We’re still of the view that policymakers’ concerns over high inflation will ultimately give way to worries about slower growth. For this reason, we anticipate a dovish pivot from the U.S. Federal Reserve (Fed), likely in Q3, and believe the U.S. central bank’s tightening cycle will fall short of the market’s pricing in terms of its pace, magnitude, and duration.

 

Crucially, we think it’s extremely likely that the next global stimulus phase will represent a significant departure from the playbook that investors have been conditioned to seeing since the global financial crisis. While the public policy response to every crisis in the past 15 years has been steeped in neoliberalism—broadly characterized by globalization, offshoring and free trade, limited role for the state in the economy, a structurally lower consumption share of GDP, and the hyperfinancialization of the global economy—the social and political appetite to repeat these policy prescriptions is incredibly limited at this juncture. Indeed, we’re already seeing revolutionary shifts in the opposite direction.

 

Europe has awakened to the great power competition and, in a historic shift, Germany has announced plans to ramp up its defense spending and end its reliance on Russian energy in light of the crisis in Ukraine. Significant increases to defense spending are being adopted by governments across the world. Meanwhile, Western solidarity around sanctions has been ramped up to previously unthinkable levels—key Russian banks have been barred from the global SWIFT system and major economies have introduced restrictive measures that will prevent the Central Bank of Russia from accessing its foreign reserves. Many Western banks and businesses are engaging in self-sanctioning, opting to avoid unsanctioned Russian entities out of fear that the official sanctions list might broaden at a later time.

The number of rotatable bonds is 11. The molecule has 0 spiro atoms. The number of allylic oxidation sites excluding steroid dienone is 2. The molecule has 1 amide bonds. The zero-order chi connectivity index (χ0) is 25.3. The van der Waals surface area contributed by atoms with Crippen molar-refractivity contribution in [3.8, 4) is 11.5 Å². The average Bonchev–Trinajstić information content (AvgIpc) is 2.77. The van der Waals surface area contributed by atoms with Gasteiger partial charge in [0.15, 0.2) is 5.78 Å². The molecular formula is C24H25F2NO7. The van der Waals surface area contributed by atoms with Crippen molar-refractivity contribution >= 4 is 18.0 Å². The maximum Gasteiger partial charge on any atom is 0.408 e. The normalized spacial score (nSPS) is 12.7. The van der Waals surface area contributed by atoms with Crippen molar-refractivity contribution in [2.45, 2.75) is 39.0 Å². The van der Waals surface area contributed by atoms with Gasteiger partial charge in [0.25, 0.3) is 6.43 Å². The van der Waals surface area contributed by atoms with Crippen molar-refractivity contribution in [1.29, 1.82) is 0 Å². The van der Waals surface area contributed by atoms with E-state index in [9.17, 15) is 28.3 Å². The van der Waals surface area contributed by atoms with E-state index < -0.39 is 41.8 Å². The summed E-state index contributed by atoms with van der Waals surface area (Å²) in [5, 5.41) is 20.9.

These are profound changes, developments that have significantly accelerated the pace at which we’re progressing toward an even more fragmented global economy. In fairness, this movement was already in place before the pandemic but has been catalyzed by Russia’s invasion of Ukraine. Military conflicts change everything. As the politics change, economics will too, and financial markets—as history informs us—will follow.